The Estonian government hasn't yet reached a decision regarding whether to start confiscating cars with Russian plates already in the country, but Minister of the Interior Lauri Läänemets (SDE) himself supports the idea, the minister said Thursday.
Currently, vehicles with Russian plates already in the country will be permitted to leave Estonia and/or cross the EU's internal borders.
"The question is, what will become of those vehicles already here — because the European Commission's interpretation of the implementation of this sanction is that these vehicles should be confiscated; that they shouldn't be allowed out of Europe anymore either, as that constitutes the movement of sanctioned goods," Läänemets said at Thursday's government press conference.
The government is now awaiting the Estonian Tax and Customs Board's (MTA) opinion on the matter. "They're the expert when it comes to sanctioned goods and what to do with them and how," he added.
The government hasn't yet discussed the matter, however, but Läänemets said he personally believes they should seize them.
"My position is that sanctions are for enforcement, and these cars should in fact be confiscated — I believe we should get to that," the interior minister said.
"In fact, this raises the question for me as to why these cars with Russian plates are driving around Estonia, or why someone who lives in Estonia would own a car with Russian plates," he continued. "There may be some very good reason for that, but generally speaking, these cars shouldn't actually be here like this. It would be good if these taxes and car insurance were squared away in Estonia if these cars are being driven here."
The government will wait for input from the MTA, at which point what exactly Estonia will do and how is a matter of political choice, he added.
EKRE opposed to car seizures within Estonia
Martin Helme, chair of the opposition Conservative People's Party of Estonia (EKRE), said that their party does not support the idea of confiscating cars with Russian plates already in the country, and that the eastern border should be closed once and for all instead.
"I think this is a bit irrational behavior right now," Helme told ERR on Thursday. "The war has been going on for two years. Where'd this idea come from right now, and why is this being done just now?"
He said he doesn't see what this will accomplish.
"The problem isn't that someone is driving around here with an old Russian-registered Zhiguli; the problem is that trade is still continuing and people are still coming here from across the eastern border," the EKRE chair emphasized.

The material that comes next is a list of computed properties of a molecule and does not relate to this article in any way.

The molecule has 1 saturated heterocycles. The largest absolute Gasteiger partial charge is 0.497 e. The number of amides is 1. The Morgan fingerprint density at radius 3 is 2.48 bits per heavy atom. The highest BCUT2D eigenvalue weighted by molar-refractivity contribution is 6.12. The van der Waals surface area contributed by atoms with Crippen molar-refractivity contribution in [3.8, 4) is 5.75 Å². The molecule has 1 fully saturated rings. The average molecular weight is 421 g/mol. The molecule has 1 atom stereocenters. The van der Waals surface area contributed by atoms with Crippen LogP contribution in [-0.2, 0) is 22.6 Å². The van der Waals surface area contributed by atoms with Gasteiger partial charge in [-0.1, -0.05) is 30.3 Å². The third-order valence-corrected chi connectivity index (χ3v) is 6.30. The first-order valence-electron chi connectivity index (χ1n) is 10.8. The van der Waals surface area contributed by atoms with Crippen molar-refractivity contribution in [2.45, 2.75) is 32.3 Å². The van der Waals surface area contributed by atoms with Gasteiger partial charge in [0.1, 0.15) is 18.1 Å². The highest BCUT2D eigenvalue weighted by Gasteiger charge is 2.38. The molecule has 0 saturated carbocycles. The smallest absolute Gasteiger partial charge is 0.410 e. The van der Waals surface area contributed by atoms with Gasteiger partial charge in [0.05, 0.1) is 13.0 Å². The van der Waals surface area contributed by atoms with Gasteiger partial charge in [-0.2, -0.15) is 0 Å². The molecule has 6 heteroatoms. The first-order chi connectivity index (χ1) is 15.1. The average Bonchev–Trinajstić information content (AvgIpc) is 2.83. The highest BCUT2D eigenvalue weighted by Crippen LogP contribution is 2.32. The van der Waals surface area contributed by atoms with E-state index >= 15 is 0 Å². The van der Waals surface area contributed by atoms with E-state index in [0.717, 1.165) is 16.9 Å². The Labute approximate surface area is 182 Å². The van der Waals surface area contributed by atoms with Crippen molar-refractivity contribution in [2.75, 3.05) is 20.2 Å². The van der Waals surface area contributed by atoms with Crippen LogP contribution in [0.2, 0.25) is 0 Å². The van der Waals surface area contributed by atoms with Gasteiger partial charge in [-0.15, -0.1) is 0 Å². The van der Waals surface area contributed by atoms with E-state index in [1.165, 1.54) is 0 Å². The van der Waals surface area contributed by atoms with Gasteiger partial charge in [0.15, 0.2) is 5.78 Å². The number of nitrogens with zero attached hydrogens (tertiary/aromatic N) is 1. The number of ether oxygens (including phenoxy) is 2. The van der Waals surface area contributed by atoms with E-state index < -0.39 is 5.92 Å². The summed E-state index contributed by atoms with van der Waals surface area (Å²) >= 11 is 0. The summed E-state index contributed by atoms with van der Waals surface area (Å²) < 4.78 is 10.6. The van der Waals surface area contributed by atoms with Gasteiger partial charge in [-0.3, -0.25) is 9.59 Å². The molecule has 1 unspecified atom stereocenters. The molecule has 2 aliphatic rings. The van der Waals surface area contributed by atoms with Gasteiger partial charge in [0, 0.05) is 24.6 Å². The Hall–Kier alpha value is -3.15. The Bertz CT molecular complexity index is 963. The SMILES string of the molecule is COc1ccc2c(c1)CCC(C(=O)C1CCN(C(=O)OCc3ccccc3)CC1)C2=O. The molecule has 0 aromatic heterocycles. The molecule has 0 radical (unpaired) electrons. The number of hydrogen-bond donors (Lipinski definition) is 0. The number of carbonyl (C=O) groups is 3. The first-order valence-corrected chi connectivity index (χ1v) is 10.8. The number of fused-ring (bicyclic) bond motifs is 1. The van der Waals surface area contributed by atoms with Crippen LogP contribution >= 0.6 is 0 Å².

"This is basically the same thing as the confiscation of Russian companies and assets — that in theory we're going to use these assets to rebuild Ukraine, but no one has thought this mechanism through," he continued. "About how this works, how it relates to international law and to people's right to own property. We can't be like some sort of Eastern countries, that we issue a decree and confiscate people's assets. That isn't in line with the rule of law and normal, Western business practices."
If Estonian authorities start seizing cars with Russian license plates in Estonia, Russian authorities will start to do the same on the other side of the border as well, Helme warned.
"I suppose we're not gonna start working on implementing this until after Stark Logistics' cars have reached the Estonian side of the border," he added.
Seeder: Sanctioned assets must be confiscated
Riigikogu Isamaa whip Helir-Valdor Seeder, meanwhile, said that as these cars are subject to sanctions, then these cars must be confiscated.
"I definitely support both using frozen Russian assets to rebuild Ukraine as well as the confiscation of sanctioned goods, in this case also Russian cars," Seeder said. "This is very sensible in the current circumstances."
This signal must be very strong and robust, he continued.
"We currently have absolutely no reason whatsoever to assume that which isn't the case — that we're dealing with a country and citizens that follow international law, human rights and everything else," the Isamaa parliamentary group chair emphasized.
Car ban already in effect
As of 10 a.m. this Wednesday, Estonia banned motor vehicles with Russian license plates from entering the country, as they are subject to EU sanctions.
With this step, Estonia has adhered to new guidelines issued by the European Commission (link to PDF) on Friday, September 8 regarding the enforcement of existing sanctions, according to which which EU member states may not allow cars with Russian license plates into the EU.
This ban applies not just to private vehicles, but also to company transport operations. Enforcement of these sanctions is mandatory for member states.
In accordance with the Commission guidelines, the motor vehicle entry ban applies regardless of the owner or driver's grounds for their stay in Estonia or the EU.
Upon the arrival of a vehicle with Russian plates at an Estonian border checkpoint, the Estonian Tax and Customs Board (MTA) will perform the relevant procedures. The driver or owner of a vehicle subject to the entry ban will thereafter either have to return to Russia together with the vehicle or cross the border without it.
Editor: Aili Vahtla